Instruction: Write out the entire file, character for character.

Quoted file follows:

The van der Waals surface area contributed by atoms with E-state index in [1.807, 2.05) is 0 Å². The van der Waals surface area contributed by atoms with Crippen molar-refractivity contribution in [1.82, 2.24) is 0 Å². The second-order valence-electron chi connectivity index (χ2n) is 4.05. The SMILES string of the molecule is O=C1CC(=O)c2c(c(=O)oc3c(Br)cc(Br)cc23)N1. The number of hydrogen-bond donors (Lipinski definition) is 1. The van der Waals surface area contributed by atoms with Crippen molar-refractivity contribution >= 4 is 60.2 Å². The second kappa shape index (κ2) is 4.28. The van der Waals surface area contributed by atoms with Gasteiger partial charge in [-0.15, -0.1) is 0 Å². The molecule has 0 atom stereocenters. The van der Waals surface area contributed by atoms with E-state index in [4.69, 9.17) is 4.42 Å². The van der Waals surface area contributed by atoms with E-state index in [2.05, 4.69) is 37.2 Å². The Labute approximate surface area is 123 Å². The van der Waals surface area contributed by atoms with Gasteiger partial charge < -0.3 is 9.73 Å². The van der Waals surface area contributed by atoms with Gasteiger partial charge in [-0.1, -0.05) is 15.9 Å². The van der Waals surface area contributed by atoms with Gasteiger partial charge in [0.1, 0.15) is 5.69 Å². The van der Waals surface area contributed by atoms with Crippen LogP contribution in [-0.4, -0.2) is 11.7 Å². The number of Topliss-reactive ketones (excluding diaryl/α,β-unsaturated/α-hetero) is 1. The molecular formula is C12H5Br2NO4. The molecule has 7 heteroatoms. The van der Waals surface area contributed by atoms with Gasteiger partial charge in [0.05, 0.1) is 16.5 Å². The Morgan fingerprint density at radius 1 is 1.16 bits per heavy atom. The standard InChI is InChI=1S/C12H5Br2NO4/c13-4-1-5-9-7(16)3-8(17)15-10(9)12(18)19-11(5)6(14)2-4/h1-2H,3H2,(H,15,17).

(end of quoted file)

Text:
The van der Waals surface area contributed by atoms with E-state index in [1.807, 2.05) is 0 Å². The van der Waals surface area contributed by atoms with Crippen molar-refractivity contribution in [1.82, 2.24) is 0 Å². The second-order valence-electron chi connectivity index (χ2n) is 4.05. The SMILES string of the molecule is O=C1CC(=O)c2c(c(=O)oc3c(Br)cc(Br)cc23)N1. The number of hydrogen-bond donors (Lipinski definition) is 1. The van der Waals surface area contributed by atoms with Crippen molar-refractivity contribution >= 4 is 60.2 Å². The second kappa shape index (κ2) is 4.28. The van der Waals surface area contributed by atoms with Gasteiger partial charge in [-0.15, -0.1) is 0 Å². The molecule has 0 atom stereocenters. The van der Waals surface area contributed by atoms with E-state index in [4.69, 9.17) is 4.42 Å². The van der Waals surface area contributed by atoms with E-state index in [2.05, 4.69) is 37.2 Å². The Labute approximate surface area is 123 Å². The van der Waals surface area contributed by atoms with Gasteiger partial charge < -0.3 is 9.73 Å². The van der Waals surface area contributed by atoms with Gasteiger partial charge in [-0.1, -0.05) is 15.9 Å². The van der Waals surface area contributed by atoms with Gasteiger partial charge in [0.1, 0.15) is 5.69 Å². The van der Waals surface area contributed by atoms with Crippen LogP contribution in [-0.4, -0.2) is 11.7 Å². The number of Topliss-reactive ketones (excluding diaryl/α,β-unsaturated/α-hetero) is 1. The molecular formula is C12H5Br2NO4. The molecule has 7 heteroatoms. The van der Waals surface area contributed by atoms with Gasteiger partial charge in [0.05, 0.1) is 16.5 Å². The Morgan fingerprint density at radius 1 is 1.16 bits per heavy atom. The standard InChI is InChI=1S/C12H5Br2NO4/c13-4-1-5-9-7(16)3-8(17)15-10(9)12(18)19-11(5)6(14)2-4/h1-2H,3H2,(H,15,17).